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Common Types of Construction Insurance

As contractors, it’s important to understand what types of insurance your business should have and why. You work hard – make sure you’re properly covered for unforeseen circumstances that could harm your business. Check out this list of recommended insurance policies:

  • Workers’ compensation—Workers’ compensation covers work-related employee injuries or illnesses. While injuries are infrequent, they can be severe and require extensive medical treatment, resulting in a loss of ability to work. Workers’ compensation is critical coverage, as it takes care of the injured employee in the event of an accident. It will pay medical bills associated with work-related injuries and compensate the employee for lost wages—which can occur if the injury is severe enough for a doctor to recommend taking time off. What’s more, workers’ compensation policies typically come with employer’s liability coverage, which covers employers if a lawsuit is brought against them for their negligence in a workplace injury.
  • General liability—General liability insurance covers claims of injury or property damage caused by routine operations. Artisan contractors face exposure if they work in occupied buildings or customers come into their office or showroom. General liability insurance can also cover damage to a customer’s building caused by a contractor. Additionally, it can provide coverage for reputational harm or advertising injury.
  • Completed operations—Completed operations claims occur when injury or property damage results from finished work. This coverage protects businesses that provide a service and does not apply until after the work is done.
  • Commercial auto—Artisan contractors may use trucks or vans to transport employees, materials and equipment to a worksite. Commercial auto insurance can cover damage to company vehicles, damage to others’ vehicles and medical payments. Physical damage covers the damage to company vehicles, and liability covers damage done to other vehicles. Hired and non-owned coverage takes care of rental vehicles and employee-owned vehicles used for business reasons.
  • Property—Damage to a company’s physical assets, including buildings and the business property, may result in property claims. Even if artisan contractors work out of their homes or do not have their own building, business assets such as equipment, tools and computers are still at risk of property damage. Property insurance protects only from the perils outlined in the policy. For example, floods are generally not covered events. Additional coverage may be necessary.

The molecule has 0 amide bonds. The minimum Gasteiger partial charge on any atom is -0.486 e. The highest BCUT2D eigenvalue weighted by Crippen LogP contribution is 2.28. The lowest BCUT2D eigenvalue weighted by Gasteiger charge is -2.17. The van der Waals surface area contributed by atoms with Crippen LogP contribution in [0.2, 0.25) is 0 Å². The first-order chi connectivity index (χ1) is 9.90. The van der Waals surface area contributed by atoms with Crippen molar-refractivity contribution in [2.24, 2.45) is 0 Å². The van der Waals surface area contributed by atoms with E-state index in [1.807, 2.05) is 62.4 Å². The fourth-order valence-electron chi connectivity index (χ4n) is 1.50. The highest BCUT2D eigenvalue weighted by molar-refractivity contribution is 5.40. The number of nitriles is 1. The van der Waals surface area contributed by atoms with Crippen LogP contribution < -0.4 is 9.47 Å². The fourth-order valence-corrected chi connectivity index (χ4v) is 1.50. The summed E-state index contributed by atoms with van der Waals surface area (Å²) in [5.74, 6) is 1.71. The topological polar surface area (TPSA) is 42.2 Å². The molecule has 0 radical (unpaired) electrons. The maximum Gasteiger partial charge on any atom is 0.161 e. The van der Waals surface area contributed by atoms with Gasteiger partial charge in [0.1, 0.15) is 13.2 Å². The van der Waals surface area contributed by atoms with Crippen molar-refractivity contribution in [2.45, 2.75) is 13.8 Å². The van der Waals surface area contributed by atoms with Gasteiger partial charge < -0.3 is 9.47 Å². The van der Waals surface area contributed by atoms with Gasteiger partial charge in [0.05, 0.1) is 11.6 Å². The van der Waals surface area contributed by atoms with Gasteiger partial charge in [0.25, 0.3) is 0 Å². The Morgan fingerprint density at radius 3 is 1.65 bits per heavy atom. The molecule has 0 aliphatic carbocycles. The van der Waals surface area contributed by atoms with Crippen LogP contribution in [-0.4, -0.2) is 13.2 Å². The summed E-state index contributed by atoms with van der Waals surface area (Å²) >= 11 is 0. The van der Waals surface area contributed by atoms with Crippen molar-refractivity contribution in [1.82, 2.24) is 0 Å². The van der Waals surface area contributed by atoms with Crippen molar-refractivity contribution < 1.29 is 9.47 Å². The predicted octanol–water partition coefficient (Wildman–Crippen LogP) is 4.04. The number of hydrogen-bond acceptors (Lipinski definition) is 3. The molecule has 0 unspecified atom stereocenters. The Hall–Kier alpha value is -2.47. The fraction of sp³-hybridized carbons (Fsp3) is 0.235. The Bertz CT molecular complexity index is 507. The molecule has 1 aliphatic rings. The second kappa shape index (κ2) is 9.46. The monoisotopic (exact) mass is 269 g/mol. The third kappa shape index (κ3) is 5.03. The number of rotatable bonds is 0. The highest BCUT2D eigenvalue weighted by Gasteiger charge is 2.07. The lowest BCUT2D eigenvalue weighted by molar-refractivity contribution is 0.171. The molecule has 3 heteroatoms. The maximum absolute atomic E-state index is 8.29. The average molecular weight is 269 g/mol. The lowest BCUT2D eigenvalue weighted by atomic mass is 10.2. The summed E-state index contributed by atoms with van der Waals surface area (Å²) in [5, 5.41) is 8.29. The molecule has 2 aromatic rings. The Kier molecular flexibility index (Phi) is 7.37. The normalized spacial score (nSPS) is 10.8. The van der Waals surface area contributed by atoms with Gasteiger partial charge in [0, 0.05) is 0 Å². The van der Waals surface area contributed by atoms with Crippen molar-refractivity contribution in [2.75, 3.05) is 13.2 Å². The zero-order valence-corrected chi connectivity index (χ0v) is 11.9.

• Inland marine or equipment floater—Since commercial property insurance only covers business property at the location listed on the policy, inland marine insurance may be necessary for property stolen or damaged during transit. Since contractors typically travel to job sites with tools and equipment, equipment floater policies can help protect them from risk.
  • Commercial umbrella—Commercial umbrella insurance provides additional coverage if claims exceed their limits. For example, if the policy limit is $1 million, but the loss is $2 million, an umbrella policy can make up the difference. Otherwise, costs may have to be paid out of pocket.
  • Cyber liability—Increasingly, contractors depend on technology to carry out their operations. Complex projects often require information and financial exchanges between clients, contractors, suppliers and other third parties. While technology helps contractors perform their work, they are at risk of suffering financial losses from cyber events. Cyber liability insurance can help artisan contractors by providing coverage for first- and third-party cyber claims.

To explore all of these policy options, contact Consolidated Insurance + Risk Management today!

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